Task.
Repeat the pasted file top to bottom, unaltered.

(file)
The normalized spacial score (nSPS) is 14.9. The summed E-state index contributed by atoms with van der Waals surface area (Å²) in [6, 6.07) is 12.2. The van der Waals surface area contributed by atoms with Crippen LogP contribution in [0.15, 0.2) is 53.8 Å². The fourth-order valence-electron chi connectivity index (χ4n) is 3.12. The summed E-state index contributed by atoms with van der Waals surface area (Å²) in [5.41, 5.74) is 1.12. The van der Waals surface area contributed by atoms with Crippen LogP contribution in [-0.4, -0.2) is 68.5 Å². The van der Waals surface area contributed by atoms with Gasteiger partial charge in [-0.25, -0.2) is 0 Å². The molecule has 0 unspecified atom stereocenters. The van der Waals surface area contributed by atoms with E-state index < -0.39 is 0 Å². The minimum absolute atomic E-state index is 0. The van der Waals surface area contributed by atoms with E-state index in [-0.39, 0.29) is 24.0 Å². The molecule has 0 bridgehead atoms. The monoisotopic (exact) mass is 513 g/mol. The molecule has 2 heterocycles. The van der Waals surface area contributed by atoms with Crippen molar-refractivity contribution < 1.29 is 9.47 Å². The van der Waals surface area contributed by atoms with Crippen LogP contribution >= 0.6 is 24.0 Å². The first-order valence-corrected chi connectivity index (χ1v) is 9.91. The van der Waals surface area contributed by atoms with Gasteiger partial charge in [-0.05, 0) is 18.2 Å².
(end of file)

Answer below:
The normalized spacial score (nSPS) is 14.9. The summed E-state index contributed by atoms with van der Waals surface area (Å²) in [6, 6.07) is 12.2. The van der Waals surface area contributed by atoms with Crippen LogP contribution in [0.15, 0.2) is 53.8 Å². The fourth-order valence-electron chi connectivity index (χ4n) is 3.12. The summed E-state index contributed by atoms with van der Waals surface area (Å²) in [5.41, 5.74) is 1.12. The van der Waals surface area contributed by atoms with Crippen LogP contribution in [-0.4, -0.2) is 68.5 Å². The van der Waals surface area contributed by atoms with Gasteiger partial charge in [-0.25, -0.2) is 0 Å². The molecule has 0 unspecified atom stereocenters. The van der Waals surface area contributed by atoms with E-state index < -0.39 is 0 Å². The minimum absolute atomic E-state index is 0. The van der Waals surface area contributed by atoms with E-state index in [-0.39, 0.29) is 24.0 Å². The molecule has 0 bridgehead atoms. The monoisotopic (exact) mass is 513 g/mol. The molecule has 2 heterocycles. The van der Waals surface area contributed by atoms with Crippen molar-refractivity contribution < 1.29 is 9.47 Å². The van der Waals surface area contributed by atoms with Crippen LogP contribution >= 0.6 is 24.0 Å². The first-order valence-corrected chi connectivity index (χ1v) is 9.91. The van der Waals surface area contributed by atoms with Gasteiger partial charge in [-0.05, 0) is 18.2 Å².